Brideshead Revisited

Brideshead Revisited is back at last!

A quarter century ago, the 11-part 1981 British TV miniseries adaptation of Brideshead Revisited wowed the world. This time around, it’s a handsome Miramax film, starring handsome actors, with handsome sets and costumes. Currently, the sure-to-be-box-office sensation, directed by Julian Jarrold, is screening at the Landmark Theatres Edina Cinema.

(From left) Matthew Goode as Charles Ryder, Hayley Atwell as Julie Flyte, and Ben Wishaw as Sebastian Flyte. Photo: Nicola Dove/Miramax Films

Both the film and the miniseries are based on the acclaimed novel—published first in 1945 and in a revised definitive edition in 1960—by British literary giant Evelyn Waugh (1903-1966). Much of the early part of the tale is autobiographical, derived from his experiences at Oxford in the 1920s, including a homosexual dalliance.

Waugh converted to Catholicism in 1930, and his newfound religion inculcates Brideshead Revisited. On one level, it’s an allegory about sin and redemption. In the Preface, Waugh wrote that its theme is “the operation of divine grace on group of diverse but closely connected characters.”

Those Catholic overtones don’t detract from Brideshead Revisited being a damn good love story. In its two-hour film incarnation— which required markedly paring down some things and shifting around others—the triangle of Charles Ryder (Matthew Goode), Sebastian Flyte (Ben Wishaw), and Julia Flyte (Hayley Atwell) is now central. As Oxford students in the 1920s, Charles and Sebastian form a homosexual relationship. A decade later, Charles has an affair with Sebastian’s sister, Julia.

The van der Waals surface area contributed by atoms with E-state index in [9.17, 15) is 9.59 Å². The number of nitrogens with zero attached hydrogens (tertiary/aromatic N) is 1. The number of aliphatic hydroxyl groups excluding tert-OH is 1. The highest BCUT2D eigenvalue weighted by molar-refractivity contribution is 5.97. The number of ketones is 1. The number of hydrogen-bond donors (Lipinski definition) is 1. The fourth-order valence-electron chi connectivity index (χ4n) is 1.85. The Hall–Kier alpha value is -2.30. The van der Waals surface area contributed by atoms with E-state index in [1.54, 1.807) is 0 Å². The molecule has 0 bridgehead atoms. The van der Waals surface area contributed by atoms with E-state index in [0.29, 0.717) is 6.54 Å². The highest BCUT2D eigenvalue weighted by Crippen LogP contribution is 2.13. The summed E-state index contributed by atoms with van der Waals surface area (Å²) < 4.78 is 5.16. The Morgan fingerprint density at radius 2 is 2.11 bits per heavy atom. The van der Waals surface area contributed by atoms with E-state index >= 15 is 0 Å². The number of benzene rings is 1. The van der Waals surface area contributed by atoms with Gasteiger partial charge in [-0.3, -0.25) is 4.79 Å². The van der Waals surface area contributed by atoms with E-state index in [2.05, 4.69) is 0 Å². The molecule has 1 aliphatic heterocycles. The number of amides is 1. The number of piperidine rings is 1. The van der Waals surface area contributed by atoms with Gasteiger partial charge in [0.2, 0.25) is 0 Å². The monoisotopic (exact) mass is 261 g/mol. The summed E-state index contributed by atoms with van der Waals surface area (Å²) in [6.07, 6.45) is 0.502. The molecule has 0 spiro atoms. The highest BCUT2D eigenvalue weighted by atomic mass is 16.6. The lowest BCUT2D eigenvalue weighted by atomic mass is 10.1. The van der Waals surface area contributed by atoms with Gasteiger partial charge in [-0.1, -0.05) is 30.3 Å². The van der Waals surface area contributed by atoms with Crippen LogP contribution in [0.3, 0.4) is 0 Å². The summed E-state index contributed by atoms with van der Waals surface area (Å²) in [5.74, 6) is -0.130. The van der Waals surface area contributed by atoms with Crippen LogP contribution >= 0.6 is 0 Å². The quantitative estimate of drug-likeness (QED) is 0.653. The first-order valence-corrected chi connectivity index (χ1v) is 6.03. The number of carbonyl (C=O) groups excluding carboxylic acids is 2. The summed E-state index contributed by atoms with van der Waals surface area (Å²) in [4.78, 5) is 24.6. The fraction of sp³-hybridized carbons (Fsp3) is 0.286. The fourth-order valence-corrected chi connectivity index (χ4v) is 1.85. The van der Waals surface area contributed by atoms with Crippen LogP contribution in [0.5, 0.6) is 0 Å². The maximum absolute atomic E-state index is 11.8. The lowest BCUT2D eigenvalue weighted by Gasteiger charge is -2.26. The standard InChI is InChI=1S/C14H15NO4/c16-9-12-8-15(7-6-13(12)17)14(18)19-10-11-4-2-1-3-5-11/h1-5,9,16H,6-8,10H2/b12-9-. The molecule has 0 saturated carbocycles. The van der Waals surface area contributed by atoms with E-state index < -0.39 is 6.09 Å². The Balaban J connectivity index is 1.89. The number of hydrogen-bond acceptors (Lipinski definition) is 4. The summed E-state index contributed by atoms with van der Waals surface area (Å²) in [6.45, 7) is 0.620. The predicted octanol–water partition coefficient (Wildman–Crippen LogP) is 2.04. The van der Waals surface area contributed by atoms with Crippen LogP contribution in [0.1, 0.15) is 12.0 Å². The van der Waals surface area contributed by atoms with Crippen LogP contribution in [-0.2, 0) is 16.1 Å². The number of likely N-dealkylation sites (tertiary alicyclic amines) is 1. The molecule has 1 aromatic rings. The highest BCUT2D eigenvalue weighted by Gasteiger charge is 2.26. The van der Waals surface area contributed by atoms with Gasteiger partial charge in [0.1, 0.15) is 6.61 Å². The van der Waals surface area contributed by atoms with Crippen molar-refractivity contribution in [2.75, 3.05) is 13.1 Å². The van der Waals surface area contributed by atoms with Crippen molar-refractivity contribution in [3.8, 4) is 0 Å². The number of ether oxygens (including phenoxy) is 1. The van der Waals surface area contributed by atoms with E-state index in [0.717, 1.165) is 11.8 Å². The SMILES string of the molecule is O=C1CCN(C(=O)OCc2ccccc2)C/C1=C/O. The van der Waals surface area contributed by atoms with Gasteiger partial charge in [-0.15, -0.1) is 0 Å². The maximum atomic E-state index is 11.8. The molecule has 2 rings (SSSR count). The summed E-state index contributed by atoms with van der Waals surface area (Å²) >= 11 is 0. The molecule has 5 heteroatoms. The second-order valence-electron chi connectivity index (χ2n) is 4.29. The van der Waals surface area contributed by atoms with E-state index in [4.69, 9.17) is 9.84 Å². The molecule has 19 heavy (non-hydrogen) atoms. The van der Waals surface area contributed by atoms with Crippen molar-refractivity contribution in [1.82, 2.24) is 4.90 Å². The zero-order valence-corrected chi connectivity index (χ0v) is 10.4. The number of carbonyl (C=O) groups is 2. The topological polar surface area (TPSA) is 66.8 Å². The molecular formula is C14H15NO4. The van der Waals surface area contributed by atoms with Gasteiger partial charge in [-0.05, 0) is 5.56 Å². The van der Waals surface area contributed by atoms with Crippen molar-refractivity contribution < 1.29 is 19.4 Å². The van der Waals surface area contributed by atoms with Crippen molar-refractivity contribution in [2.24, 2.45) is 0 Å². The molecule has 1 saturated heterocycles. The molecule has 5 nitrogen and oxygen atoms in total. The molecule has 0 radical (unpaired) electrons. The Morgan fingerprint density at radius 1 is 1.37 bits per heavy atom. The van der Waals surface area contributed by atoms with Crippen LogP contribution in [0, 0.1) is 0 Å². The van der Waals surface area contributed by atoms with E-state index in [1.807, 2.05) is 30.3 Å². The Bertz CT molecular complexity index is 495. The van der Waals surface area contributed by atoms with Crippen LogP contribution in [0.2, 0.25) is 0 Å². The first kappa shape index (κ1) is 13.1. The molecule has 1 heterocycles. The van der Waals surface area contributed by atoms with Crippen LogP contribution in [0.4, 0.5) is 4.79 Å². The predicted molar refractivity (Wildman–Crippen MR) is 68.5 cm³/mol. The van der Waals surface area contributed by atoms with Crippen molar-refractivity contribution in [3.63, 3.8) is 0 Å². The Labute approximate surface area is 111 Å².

Appropriately enough, all the actors in Brideshead Revisited are Brits. Goode, Wishaw, and Atwell aren’t yet household names, but Academy Award-winner Emma Thompson is, portraying Julia and Sebastian’s mother, Lady Marchmain, the calculating Catholic matriarch of the aristocratic family.

Getting down to the prurient, did Charles and Sebastian really do the deed? Everything I’ve ever read tap-dances around this question. However, Waugh really settles the point in the novel by having Charles years later narrate that he and Sebastian had engaged in a “naughtiness high in the catalogue of grave sins.” It’s an understated reference to the traditional Catholic theological tenet that sodomy is one of the Four Sins Crying to Heaven for Vengeance, the worst possible mortal sins. Thankfully, the gay sex angle is more explicit in the film than in the miniseries.

The new Brideshead Revisited—aptly billed as a story of “forbidden love” and “loss of innocence”—is a must-see for both gays and straights.
Brideshead Revisited
Now Screening
Landmark Theatres Edina Cinema
3911 W. 50th St., Edina
(651) 649-4416

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